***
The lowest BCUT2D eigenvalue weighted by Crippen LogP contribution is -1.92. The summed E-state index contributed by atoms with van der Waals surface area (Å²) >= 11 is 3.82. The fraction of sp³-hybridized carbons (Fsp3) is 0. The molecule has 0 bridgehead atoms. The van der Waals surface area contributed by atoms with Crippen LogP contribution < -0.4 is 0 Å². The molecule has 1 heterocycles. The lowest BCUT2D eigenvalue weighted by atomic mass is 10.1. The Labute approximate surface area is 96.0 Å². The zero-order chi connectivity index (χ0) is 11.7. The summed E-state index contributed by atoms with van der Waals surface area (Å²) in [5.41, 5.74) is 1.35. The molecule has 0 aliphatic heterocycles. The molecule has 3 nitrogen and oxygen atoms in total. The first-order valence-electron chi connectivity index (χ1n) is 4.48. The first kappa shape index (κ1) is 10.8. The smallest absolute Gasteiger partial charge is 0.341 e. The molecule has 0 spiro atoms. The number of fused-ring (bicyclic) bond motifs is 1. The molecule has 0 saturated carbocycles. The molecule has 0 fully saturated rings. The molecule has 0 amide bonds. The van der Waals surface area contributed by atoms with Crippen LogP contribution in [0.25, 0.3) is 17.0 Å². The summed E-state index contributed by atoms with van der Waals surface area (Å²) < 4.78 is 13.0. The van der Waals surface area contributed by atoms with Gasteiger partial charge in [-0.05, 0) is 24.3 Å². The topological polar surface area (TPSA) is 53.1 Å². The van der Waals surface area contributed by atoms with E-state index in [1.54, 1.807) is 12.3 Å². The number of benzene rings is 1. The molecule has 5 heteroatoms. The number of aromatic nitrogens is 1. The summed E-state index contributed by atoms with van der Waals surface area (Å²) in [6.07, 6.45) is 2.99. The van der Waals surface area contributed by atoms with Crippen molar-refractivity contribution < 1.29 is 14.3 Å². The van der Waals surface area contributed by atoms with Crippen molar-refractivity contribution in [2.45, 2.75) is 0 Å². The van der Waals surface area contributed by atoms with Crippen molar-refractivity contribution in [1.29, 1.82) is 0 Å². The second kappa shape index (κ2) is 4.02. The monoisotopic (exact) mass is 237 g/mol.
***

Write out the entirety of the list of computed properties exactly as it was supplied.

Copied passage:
The lowest BCUT2D eigenvalue weighted by Crippen LogP contribution is -1.92. The summed E-state index contributed by atoms with van der Waals surface area (Å²) >= 11 is 3.82. The fraction of sp³-hybridized carbons (Fsp3) is 0. The molecule has 0 bridgehead atoms. The van der Waals surface area contributed by atoms with Crippen LogP contribution < -0.4 is 0 Å². The molecule has 1 heterocycles. The lowest BCUT2D eigenvalue weighted by atomic mass is 10.1. The Labute approximate surface area is 96.0 Å². The zero-order chi connectivity index (χ0) is 11.7. The summed E-state index contributed by atoms with van der Waals surface area (Å²) in [5.41, 5.74) is 1.35. The molecule has 0 aliphatic heterocycles. The molecule has 3 nitrogen and oxygen atoms in total. The first-order valence-electron chi connectivity index (χ1n) is 4.48. The first kappa shape index (κ1) is 10.8. The smallest absolute Gasteiger partial charge is 0.341 e. The molecule has 0 spiro atoms. The number of fused-ring (bicyclic) bond motifs is 1. The molecule has 0 saturated carbocycles. The molecule has 0 fully saturated rings. The molecule has 0 amide bonds. The van der Waals surface area contributed by atoms with Crippen LogP contribution in [0.25, 0.3) is 17.0 Å². The summed E-state index contributed by atoms with van der Waals surface area (Å²) < 4.78 is 13.0. The van der Waals surface area contributed by atoms with Gasteiger partial charge in [-0.05, 0) is 24.3 Å². The topological polar surface area (TPSA) is 53.1 Å². The van der Waals surface area contributed by atoms with E-state index in [1.54, 1.807) is 12.3 Å². The number of benzene rings is 1. The molecule has 5 heteroatoms. The number of aromatic nitrogens is 1. The summed E-state index contributed by atoms with van der Waals surface area (Å²) in [6.07, 6.45) is 2.99. The van der Waals surface area contributed by atoms with Crippen molar-refractivity contribution < 1.29 is 14.3 Å². The van der Waals surface area contributed by atoms with Crippen molar-refractivity contribution in [2.45, 2.75) is 0 Å². The van der Waals surface area contributed by atoms with Crippen molar-refractivity contribution in [1.29, 1.82) is 0 Å². The second kappa shape index (κ2) is 4.02. The monoisotopic (exact) mass is 237 g/mol.